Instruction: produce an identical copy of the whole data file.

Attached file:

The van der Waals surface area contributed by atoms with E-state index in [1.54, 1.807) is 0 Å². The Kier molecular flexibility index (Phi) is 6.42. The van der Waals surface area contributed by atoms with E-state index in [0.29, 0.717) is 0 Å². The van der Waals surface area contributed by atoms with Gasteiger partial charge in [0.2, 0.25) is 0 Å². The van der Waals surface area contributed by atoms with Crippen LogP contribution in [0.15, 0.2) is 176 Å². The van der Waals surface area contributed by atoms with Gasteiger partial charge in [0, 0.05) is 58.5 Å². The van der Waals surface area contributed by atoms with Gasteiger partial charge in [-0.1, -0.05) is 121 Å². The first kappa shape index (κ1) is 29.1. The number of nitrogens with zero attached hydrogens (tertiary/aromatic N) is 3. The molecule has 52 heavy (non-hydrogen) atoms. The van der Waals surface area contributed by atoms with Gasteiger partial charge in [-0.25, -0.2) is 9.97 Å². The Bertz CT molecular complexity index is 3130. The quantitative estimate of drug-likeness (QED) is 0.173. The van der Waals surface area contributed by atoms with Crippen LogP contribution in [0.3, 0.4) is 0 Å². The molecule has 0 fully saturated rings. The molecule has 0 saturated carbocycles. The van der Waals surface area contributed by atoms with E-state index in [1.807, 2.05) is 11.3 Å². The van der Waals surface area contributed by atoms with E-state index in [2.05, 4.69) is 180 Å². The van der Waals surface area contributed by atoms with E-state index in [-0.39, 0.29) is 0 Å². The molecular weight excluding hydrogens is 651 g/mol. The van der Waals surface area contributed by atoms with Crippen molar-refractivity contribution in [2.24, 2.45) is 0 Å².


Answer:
The van der Waals surface area contributed by atoms with E-state index in [1.54, 1.807) is 0 Å². The Kier molecular flexibility index (Phi) is 6.42. The van der Waals surface area contributed by atoms with E-state index in [0.29, 0.717) is 0 Å². The van der Waals surface area contributed by atoms with Gasteiger partial charge in [0.2, 0.25) is 0 Å². The van der Waals surface area contributed by atoms with Crippen LogP contribution in [0.15, 0.2) is 176 Å². The van der Waals surface area contributed by atoms with Gasteiger partial charge in [0, 0.05) is 58.5 Å². The van der Waals surface area contributed by atoms with Gasteiger partial charge in [-0.1, -0.05) is 121 Å². The first kappa shape index (κ1) is 29.1. The number of nitrogens with zero attached hydrogens (tertiary/aromatic N) is 3. The molecule has 52 heavy (non-hydrogen) atoms. The van der Waals surface area contributed by atoms with Gasteiger partial charge in [-0.25, -0.2) is 9.97 Å². The Bertz CT molecular complexity index is 3130. The quantitative estimate of drug-likeness (QED) is 0.173. The van der Waals surface area contributed by atoms with Crippen LogP contribution in [0.3, 0.4) is 0 Å². The molecule has 0 fully saturated rings. The molecule has 0 saturated carbocycles. The van der Waals surface area contributed by atoms with E-state index in [1.807, 2.05) is 11.3 Å². The van der Waals surface area contributed by atoms with E-state index in [2.05, 4.69) is 180 Å². The van der Waals surface area contributed by atoms with E-state index in [-0.39, 0.29) is 0 Å². The molecular weight excluding hydrogens is 651 g/mol. The van der Waals surface area contributed by atoms with Crippen molar-refractivity contribution in [2.24, 2.45) is 0 Å².